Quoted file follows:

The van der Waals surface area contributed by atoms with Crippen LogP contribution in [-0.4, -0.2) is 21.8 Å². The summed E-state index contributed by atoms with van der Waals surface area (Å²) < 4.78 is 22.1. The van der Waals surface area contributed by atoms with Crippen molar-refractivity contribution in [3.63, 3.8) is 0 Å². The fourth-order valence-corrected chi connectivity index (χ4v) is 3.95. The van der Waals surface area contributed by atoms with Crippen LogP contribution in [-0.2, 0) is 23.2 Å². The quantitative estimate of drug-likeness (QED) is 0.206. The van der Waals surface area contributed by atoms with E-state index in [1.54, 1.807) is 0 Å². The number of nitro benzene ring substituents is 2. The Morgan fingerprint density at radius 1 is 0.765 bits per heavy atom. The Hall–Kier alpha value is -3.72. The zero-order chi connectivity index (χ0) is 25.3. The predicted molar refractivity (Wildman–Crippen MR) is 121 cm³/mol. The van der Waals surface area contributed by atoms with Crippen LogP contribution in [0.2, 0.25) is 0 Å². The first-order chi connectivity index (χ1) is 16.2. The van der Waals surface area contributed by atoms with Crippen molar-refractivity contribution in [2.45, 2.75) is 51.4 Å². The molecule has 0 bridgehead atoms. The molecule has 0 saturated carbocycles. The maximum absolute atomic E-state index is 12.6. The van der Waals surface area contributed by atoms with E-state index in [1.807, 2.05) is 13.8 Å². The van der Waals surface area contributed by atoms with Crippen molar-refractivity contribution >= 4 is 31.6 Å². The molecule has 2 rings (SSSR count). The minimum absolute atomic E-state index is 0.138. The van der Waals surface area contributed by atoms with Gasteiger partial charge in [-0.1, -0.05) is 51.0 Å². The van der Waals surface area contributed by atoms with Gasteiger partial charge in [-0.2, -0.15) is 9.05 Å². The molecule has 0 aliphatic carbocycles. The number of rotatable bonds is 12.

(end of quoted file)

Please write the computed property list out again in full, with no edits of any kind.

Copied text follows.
The van der Waals surface area contributed by atoms with Crippen LogP contribution in [-0.4, -0.2) is 21.8 Å². The summed E-state index contributed by atoms with van der Waals surface area (Å²) < 4.78 is 22.1. The van der Waals surface area contributed by atoms with Crippen molar-refractivity contribution in [3.63, 3.8) is 0 Å². The fourth-order valence-corrected chi connectivity index (χ4v) is 3.95. The van der Waals surface area contributed by atoms with Crippen LogP contribution in [-0.2, 0) is 23.2 Å². The quantitative estimate of drug-likeness (QED) is 0.206. The van der Waals surface area contributed by atoms with E-state index in [1.54, 1.807) is 0 Å². The number of nitro benzene ring substituents is 2. The Morgan fingerprint density at radius 1 is 0.765 bits per heavy atom. The Hall–Kier alpha value is -3.72. The zero-order chi connectivity index (χ0) is 25.3. The predicted molar refractivity (Wildman–Crippen MR) is 121 cm³/mol. The van der Waals surface area contributed by atoms with Crippen LogP contribution in [0.2, 0.25) is 0 Å². The first-order chi connectivity index (χ1) is 16.2. The van der Waals surface area contributed by atoms with Crippen molar-refractivity contribution in [2.45, 2.75) is 51.4 Å². The molecule has 0 bridgehead atoms. The molecule has 0 saturated carbocycles. The maximum absolute atomic E-state index is 12.6. The van der Waals surface area contributed by atoms with E-state index in [1.807, 2.05) is 13.8 Å². The van der Waals surface area contributed by atoms with Crippen molar-refractivity contribution >= 4 is 31.6 Å². The molecule has 2 rings (SSSR count). The minimum absolute atomic E-state index is 0.138. The van der Waals surface area contributed by atoms with Gasteiger partial charge in [-0.1, -0.05) is 51.0 Å². The van der Waals surface area contributed by atoms with Gasteiger partial charge in [-0.2, -0.15) is 9.05 Å². The molecule has 0 aliphatic carbocycles. The number of rotatable bonds is 12.